On looking over my blog, it has become clear that I haven't shared much about my work on here over the past year, so I thought today I'd focus on my current body of work and share what I have been up to in the studio over the past several months.
Over the last 12 to 18 months I have seen quite a dramatic shift in my work. Most notably I have started using a variety of media, like acrylic, gouache and oil pastels, that I previously barely used. I have also started working at a much larger scale, sometimes stitching two big sheets of paper together. I'm experimenting more and have taken on a very gestural approach to mark making. Overall, I feel like I've loosened up considerably, and the results are resonating with me on a deeper level. It's not so much a stylistic thing as it is to do with the process. I enjoy creating pieces without a firm notion of where they are going - the possibilities are endless and the process can be mysterious and fulfilling, if not somewhat challenging too! I'm letting things evolve much more slowly and intuitively without second guessing my choices. It's been a big year of learning and growth for my work and though at times it has felt painful it has brought me to a place where I am very happy with the results of my labours.
Although a lot has changed, what hasn't changed all that much is the subject matter of my work. I am still deeply interested and intrigued by the world beneath the waves. I don't think that will ever change as there's just too much scope, too much wonder! Lately I've become fascinated with the ocean floor and the surfaces one finds on the structures that make up the seabed. The textures, shapes, forms and colours are such rich fodder for the mixed media approach I am currently pursuing.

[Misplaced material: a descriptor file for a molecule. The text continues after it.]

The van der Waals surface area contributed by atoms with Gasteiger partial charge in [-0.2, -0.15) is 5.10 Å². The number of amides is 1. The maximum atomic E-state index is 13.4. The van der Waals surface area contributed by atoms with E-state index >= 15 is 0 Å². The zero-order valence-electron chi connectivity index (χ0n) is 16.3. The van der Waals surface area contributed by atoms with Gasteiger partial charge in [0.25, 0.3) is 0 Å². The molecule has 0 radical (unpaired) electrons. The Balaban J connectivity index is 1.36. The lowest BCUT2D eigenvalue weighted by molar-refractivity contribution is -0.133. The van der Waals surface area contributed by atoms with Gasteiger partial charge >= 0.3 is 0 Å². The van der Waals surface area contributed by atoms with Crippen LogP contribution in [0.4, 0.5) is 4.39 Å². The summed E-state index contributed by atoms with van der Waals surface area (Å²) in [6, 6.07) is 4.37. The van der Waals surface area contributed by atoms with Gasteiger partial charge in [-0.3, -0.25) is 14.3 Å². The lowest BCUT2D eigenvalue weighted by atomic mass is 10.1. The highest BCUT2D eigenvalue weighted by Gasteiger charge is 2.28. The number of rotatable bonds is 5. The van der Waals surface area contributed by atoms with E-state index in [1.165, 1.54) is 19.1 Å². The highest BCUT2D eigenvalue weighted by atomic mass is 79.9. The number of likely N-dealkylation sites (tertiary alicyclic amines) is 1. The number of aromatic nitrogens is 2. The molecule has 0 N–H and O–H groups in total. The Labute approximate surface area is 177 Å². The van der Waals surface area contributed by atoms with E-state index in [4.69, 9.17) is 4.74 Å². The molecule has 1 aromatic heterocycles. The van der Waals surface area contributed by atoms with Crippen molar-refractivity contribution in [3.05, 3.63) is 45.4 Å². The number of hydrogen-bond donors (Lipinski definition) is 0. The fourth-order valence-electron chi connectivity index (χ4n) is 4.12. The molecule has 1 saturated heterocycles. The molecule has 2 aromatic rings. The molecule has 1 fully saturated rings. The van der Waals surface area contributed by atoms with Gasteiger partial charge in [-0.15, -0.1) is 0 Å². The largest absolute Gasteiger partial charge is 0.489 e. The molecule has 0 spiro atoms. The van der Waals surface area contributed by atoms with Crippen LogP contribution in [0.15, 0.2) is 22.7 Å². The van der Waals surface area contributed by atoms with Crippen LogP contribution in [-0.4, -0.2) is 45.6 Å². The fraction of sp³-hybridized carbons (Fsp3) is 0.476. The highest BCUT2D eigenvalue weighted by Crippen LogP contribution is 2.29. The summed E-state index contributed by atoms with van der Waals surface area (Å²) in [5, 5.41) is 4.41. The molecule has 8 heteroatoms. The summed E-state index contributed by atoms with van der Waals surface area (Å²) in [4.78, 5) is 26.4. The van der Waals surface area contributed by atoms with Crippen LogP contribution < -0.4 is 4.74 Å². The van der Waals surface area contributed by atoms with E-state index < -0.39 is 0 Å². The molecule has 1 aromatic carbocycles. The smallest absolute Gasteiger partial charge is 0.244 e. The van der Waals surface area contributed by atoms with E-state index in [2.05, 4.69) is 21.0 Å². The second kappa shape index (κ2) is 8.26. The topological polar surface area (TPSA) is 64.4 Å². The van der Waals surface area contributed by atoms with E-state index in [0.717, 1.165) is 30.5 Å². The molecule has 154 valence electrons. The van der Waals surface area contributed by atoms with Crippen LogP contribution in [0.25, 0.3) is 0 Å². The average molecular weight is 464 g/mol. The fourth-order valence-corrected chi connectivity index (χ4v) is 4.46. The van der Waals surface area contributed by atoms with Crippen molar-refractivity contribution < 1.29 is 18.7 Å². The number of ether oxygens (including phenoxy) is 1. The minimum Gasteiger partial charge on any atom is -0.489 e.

Of course, moving to where we are in Perth has been a great source of inspiration. It being summer now we find ourselves snorkelling at the small local reefs at least once a week. The more we visit, the more I am familiarising myself with the world below the water's surface. I have even started giving certain structures and areas names, like we would landmarks in the landscape. I have come to know the fish that live in certain territories and where octopus are likely to be hiding. On the most magical, beautiful, crystal-clear days I will spend a very long time examining the surface of the shelves, seeing what kinds of weeds, corals and structures are growing. I don't know what most of these growing things are, or if they are even plant or animal! It's amazing and the more I look, the more I see.
In my work I've tried to break a lot of these structures down to their simplest forms and build layers of media to get the busy, dense look of the reef. The colours are most often a bit exaggerated or saturated, but this does help in bringing the 'feel' of these spaces to life - the noise and busyness of a reef can be a lot! The reef can be very colourful, particularly on a clear, sunny day, but other times it is more muted and murky, full of shadows and dark places and I'm working on pieces that bring this mood to life as well.
I'm focussed on completing a cohesive body of work this year so it's all heads down over here in my cosy little studio. Thankfully the New Year has treated me kindly and I've found a nice flow to sink into. Additionally, I'm still developing my printmaking skills by attending classes (I'm actually heading off to a week long linocut workshop in Bali this weekend!) and also experimenting with clay when the mood takes me. So, it is all systems go!
It's my plan to document my process here as I continue to delve deeper into this body of work. There's a lot of primary research I do - capturing photos and videos on my snorkels, sketching shapes and forms in my sketchbook and finding source inspiration online. I even have a whole stack of small paintings where I test ideas for the larger pieces. I'm very enthused about this new direction and look forward to seeing where it all leads! Hopefully in some beautiful works that honour the deep complexity and essential life force of the oft-overlooked sea beds.